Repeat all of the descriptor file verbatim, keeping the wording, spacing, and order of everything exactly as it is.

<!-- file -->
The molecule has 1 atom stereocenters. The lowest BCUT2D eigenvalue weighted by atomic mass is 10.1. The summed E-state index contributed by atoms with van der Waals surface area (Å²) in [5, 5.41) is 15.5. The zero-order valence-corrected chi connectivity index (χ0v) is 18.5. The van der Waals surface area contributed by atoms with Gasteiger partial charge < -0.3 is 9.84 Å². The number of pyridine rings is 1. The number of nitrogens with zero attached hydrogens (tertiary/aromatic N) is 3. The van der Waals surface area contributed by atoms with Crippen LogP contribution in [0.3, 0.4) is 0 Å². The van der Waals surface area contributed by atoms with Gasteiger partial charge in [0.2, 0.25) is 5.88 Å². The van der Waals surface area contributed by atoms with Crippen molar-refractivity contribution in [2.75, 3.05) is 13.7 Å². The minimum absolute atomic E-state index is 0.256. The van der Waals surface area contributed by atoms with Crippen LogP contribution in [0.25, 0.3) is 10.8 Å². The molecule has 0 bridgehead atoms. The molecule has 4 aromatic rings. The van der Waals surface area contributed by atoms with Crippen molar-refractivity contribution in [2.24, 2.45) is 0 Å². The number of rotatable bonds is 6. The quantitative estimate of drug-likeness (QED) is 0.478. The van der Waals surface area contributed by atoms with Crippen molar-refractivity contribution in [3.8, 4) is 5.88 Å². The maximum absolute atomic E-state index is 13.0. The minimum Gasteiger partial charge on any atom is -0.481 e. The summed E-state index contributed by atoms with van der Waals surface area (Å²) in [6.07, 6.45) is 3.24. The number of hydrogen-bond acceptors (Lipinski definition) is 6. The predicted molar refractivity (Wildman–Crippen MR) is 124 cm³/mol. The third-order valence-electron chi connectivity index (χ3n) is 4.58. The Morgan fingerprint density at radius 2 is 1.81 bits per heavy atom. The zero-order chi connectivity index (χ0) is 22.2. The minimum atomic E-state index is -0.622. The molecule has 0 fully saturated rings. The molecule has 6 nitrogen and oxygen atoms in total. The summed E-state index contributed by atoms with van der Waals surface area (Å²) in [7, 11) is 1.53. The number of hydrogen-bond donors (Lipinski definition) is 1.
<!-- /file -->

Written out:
The molecule has 1 atom stereocenters. The lowest BCUT2D eigenvalue weighted by atomic mass is 10.1. The summed E-state index contributed by atoms with van der Waals surface area (Å²) in [5, 5.41) is 15.5. The zero-order valence-corrected chi connectivity index (χ0v) is 18.5. The van der Waals surface area contributed by atoms with Gasteiger partial charge < -0.3 is 9.84 Å². The number of pyridine rings is 1. The number of nitrogens with zero attached hydrogens (tertiary/aromatic N) is 3. The van der Waals surface area contributed by atoms with Crippen LogP contribution in [0.3, 0.4) is 0 Å². The van der Waals surface area contributed by atoms with Gasteiger partial charge in [0.2, 0.25) is 5.88 Å². The van der Waals surface area contributed by atoms with Crippen molar-refractivity contribution in [2.75, 3.05) is 13.7 Å². The minimum absolute atomic E-state index is 0.256. The van der Waals surface area contributed by atoms with Crippen LogP contribution in [0.25, 0.3) is 10.8 Å². The molecule has 0 bridgehead atoms. The molecule has 4 aromatic rings. The van der Waals surface area contributed by atoms with Crippen molar-refractivity contribution in [2.24, 2.45) is 0 Å². The number of rotatable bonds is 6. The quantitative estimate of drug-likeness (QED) is 0.478. The van der Waals surface area contributed by atoms with Crippen molar-refractivity contribution in [3.8, 4) is 5.88 Å². The maximum absolute atomic E-state index is 13.0. The minimum Gasteiger partial charge on any atom is -0.481 e. The summed E-state index contributed by atoms with van der Waals surface area (Å²) in [6.07, 6.45) is 3.24. The number of hydrogen-bond acceptors (Lipinski definition) is 6. The predicted molar refractivity (Wildman–Crippen MR) is 124 cm³/mol. The third-order valence-electron chi connectivity index (χ3n) is 4.58. The Morgan fingerprint density at radius 2 is 1.81 bits per heavy atom. The zero-order chi connectivity index (χ0) is 22.2. The minimum atomic E-state index is -0.622. The molecule has 0 fully saturated rings. The molecule has 6 nitrogen and oxygen atoms in total. The summed E-state index contributed by atoms with van der Waals surface area (Å²) in [7, 11) is 1.53. The number of hydrogen-bond donors (Lipinski definition) is 1.